Respect, trust, and, ultimately, love between two men of different species is rendered compelling and utterly believable in J. A. Rock’s The Silvers. B., captain of a small mission to investigate intelligent life on a far-flung planet, looks the other way when the Silver Planet’s pale gray aliens are treated like lab animals by some members of his crew. “They’re not us,” B. repeatedly tells himself, for the Silvers seem incapable of resistance, anger, and even pain. To B., their passivity and lack of individuality reflect the Silver Planet itself—monochromatic and sparse, with a single species of flower, a single food source, and very little life. There is no war because there is literally nothing to fight over; sex for pleasure is unknown, and the only real achievement of the Silvers as a species is their ability to count everything from the hairs in an Earthling’s eyebrow to their own population with computer-like speed.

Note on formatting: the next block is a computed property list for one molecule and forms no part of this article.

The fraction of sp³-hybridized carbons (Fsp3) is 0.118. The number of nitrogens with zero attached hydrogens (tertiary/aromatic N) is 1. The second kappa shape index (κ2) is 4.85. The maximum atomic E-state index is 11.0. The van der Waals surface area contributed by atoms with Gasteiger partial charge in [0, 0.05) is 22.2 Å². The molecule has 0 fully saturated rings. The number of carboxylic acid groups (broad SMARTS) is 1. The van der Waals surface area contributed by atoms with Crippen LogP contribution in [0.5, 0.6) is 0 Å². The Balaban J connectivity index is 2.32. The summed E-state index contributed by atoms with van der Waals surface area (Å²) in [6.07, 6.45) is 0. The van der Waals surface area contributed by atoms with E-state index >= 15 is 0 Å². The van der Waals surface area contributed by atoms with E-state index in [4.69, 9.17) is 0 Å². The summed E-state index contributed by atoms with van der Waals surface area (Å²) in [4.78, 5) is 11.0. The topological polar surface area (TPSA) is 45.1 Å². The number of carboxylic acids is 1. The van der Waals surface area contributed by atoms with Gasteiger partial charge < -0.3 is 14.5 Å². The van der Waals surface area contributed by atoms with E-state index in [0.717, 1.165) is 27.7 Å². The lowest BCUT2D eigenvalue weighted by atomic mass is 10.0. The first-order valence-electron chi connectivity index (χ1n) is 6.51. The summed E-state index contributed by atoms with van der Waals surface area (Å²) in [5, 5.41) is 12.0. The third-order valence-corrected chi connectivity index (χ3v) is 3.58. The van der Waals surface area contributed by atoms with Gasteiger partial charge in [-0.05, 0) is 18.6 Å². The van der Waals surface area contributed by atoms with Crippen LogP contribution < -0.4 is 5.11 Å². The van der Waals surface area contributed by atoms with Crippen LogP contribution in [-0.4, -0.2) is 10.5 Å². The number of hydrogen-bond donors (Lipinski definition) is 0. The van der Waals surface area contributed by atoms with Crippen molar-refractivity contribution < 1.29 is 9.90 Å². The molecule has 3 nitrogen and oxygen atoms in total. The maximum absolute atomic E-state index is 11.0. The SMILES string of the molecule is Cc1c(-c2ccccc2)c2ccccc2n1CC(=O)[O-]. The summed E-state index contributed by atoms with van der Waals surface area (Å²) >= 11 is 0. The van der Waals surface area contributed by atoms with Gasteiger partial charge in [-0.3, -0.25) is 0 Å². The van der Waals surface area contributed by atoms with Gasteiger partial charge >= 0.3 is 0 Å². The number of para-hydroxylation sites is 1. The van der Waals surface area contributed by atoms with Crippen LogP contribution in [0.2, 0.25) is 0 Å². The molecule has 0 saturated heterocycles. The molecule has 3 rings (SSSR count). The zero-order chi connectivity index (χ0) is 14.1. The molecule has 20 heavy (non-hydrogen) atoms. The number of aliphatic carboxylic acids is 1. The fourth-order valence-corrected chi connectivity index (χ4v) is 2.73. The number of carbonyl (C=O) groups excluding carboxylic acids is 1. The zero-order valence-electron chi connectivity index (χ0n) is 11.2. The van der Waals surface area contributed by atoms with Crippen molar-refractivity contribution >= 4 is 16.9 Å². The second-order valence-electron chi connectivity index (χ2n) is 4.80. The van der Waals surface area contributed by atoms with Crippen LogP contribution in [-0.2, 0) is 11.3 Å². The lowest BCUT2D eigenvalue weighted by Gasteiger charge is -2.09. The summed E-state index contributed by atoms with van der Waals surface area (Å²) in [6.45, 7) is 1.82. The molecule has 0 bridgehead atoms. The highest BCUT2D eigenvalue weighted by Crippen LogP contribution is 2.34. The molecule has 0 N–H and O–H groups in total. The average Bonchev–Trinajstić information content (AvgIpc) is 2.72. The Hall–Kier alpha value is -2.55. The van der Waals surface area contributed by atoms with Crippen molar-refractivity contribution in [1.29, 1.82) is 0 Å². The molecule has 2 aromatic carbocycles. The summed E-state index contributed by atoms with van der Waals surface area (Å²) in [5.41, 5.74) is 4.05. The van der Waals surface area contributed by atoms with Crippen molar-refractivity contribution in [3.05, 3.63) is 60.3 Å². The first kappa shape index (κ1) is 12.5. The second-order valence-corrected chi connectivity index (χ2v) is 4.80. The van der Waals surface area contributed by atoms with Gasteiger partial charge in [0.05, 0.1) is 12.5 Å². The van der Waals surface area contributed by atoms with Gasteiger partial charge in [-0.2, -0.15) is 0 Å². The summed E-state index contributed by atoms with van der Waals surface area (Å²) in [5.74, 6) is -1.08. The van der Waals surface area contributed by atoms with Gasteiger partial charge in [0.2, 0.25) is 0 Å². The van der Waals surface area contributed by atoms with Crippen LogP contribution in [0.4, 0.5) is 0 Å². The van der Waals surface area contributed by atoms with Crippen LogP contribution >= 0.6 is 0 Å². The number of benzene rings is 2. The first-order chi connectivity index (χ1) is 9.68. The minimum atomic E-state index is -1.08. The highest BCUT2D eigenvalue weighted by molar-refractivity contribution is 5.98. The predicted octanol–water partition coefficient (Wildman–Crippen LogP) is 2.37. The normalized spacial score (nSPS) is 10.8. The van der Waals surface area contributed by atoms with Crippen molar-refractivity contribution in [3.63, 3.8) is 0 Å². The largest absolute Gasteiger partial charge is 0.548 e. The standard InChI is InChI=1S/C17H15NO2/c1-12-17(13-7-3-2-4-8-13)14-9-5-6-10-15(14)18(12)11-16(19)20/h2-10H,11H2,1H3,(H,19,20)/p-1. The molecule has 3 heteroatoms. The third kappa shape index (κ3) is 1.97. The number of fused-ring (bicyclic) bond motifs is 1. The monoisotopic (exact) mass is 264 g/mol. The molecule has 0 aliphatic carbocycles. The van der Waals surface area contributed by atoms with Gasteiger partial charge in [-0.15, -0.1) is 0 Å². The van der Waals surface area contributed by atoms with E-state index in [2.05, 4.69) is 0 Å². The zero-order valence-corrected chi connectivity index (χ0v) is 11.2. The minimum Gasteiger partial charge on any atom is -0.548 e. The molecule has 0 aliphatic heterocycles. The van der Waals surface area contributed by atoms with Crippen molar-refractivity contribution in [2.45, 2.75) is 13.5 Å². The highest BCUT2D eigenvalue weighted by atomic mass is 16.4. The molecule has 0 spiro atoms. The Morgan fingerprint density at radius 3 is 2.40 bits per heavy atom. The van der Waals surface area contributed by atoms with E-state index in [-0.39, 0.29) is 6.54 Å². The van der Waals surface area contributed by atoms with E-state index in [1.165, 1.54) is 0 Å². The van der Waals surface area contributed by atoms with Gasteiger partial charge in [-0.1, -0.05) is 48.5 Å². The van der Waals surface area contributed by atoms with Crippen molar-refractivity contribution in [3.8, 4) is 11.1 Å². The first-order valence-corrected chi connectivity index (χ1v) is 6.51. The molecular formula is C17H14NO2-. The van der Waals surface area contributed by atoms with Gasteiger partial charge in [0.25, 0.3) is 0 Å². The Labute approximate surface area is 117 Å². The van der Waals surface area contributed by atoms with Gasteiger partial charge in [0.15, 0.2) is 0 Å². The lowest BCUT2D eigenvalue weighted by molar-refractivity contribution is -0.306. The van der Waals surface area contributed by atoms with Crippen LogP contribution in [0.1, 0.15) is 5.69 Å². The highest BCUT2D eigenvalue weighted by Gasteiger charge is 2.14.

When B. rescues Imms, a Silver wounded by one of the crew, the relationship they form challenges everything B. thinks he knows about the Silvers, and much of what he thinks he knows about himself. The writing is skilled throughout, with realistic, well-rounded characters. Imms, who learned English from a dime novel set in the Old West, leaving him prone to expressions like, “Hold it right there, pardner,” is especially appealing, one whose innocence brings out the otherwise-cynical B.’s better nature. Their return to Earth together marks the end of an idyll, and their relationship is subjected to the strains of cultural adjustment, infidelity, and outside forces who seek to return Imms to lab-rat status. By turns funny, bittersweet, and poignant, this well-paced read is, above all, human.
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